There can be many parts that make up an operator’s provisioning factory. There can also be multiple different software packages that contribute towards getting an order through the factory. In addition to that, there are usually many different activities that need to take place, some automatic, some manual, some as external dependencies, conditional gates, etc. That’s why operators design process maps and why most OSS have a workflow component to manage all the parts of the factory. It’s also why TM Forum’s eTOM model has been widely used.
I’ve seen examples where all the groups that contribute to the factory claim great performance (and can produce the metrics to prove it), but barely a trickle of orders are getting activated and the order to activation (O2A) cycle can be measured in months rather than days.
Part of the problem for these organisations has been that they have been unable to track flows through the factory. If orders get caught up in eddy-flows, metrics are met but they go around in circles and nothing gets out the end.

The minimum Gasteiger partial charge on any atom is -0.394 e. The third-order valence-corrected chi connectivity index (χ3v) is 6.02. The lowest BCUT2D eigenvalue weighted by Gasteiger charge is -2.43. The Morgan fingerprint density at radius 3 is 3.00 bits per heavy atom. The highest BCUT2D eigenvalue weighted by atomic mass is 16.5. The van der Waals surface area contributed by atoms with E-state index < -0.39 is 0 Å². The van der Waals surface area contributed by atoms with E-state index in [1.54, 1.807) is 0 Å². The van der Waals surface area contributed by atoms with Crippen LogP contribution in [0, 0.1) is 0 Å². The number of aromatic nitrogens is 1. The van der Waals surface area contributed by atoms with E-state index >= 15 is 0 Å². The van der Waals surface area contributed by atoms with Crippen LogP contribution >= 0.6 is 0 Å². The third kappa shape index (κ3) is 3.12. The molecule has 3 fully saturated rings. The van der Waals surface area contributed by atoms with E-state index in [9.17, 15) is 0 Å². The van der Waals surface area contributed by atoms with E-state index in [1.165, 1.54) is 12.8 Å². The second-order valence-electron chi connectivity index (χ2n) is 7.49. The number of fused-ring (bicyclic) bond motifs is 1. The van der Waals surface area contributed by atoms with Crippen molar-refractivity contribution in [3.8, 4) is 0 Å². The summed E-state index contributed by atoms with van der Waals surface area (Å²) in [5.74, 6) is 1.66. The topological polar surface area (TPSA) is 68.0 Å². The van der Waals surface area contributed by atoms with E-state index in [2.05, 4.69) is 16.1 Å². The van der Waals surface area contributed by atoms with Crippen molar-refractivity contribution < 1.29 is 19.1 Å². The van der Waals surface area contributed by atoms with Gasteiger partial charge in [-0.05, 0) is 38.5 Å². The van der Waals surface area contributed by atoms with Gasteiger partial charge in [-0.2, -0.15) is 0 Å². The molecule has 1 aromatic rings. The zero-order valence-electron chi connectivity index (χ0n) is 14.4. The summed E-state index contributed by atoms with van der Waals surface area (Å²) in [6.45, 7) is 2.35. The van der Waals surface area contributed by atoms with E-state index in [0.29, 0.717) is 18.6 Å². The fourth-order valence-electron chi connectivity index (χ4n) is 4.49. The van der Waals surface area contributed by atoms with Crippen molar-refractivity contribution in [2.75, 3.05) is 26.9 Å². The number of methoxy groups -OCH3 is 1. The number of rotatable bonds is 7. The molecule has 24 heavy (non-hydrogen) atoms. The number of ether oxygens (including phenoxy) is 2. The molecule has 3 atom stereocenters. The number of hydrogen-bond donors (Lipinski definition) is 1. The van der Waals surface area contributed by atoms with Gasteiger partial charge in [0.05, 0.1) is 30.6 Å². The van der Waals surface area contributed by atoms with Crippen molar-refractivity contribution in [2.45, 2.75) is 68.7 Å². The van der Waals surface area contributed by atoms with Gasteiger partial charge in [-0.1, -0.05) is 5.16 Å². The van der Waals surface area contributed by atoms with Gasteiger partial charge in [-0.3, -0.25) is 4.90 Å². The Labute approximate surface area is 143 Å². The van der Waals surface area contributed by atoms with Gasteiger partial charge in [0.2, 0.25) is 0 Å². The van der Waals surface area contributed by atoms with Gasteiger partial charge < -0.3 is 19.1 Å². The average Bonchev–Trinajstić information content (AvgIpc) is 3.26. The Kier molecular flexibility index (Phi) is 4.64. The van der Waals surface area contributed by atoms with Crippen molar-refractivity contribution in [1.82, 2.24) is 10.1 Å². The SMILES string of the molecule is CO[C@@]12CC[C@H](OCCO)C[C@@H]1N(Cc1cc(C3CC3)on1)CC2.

Sankey diagrams offer the potential to visualise end-to-end flows, through multiple systems, perhaps even in real-time.
They’re relatively easy to prepare data for – just create data that has source and target identifier fields and a value / metric for tracking between them (eg number of orders per minute/hour). Hint: you may only want to show your level2/3 process flows, not deeper flows as the diagram might get too messy.
The result might look something like this (courtesy of sankey-diagrams.com):
Note: We’ve now developed a technique that uses Sankey Diagrams to document, benchmark and optimise operational processes directly from activity log files.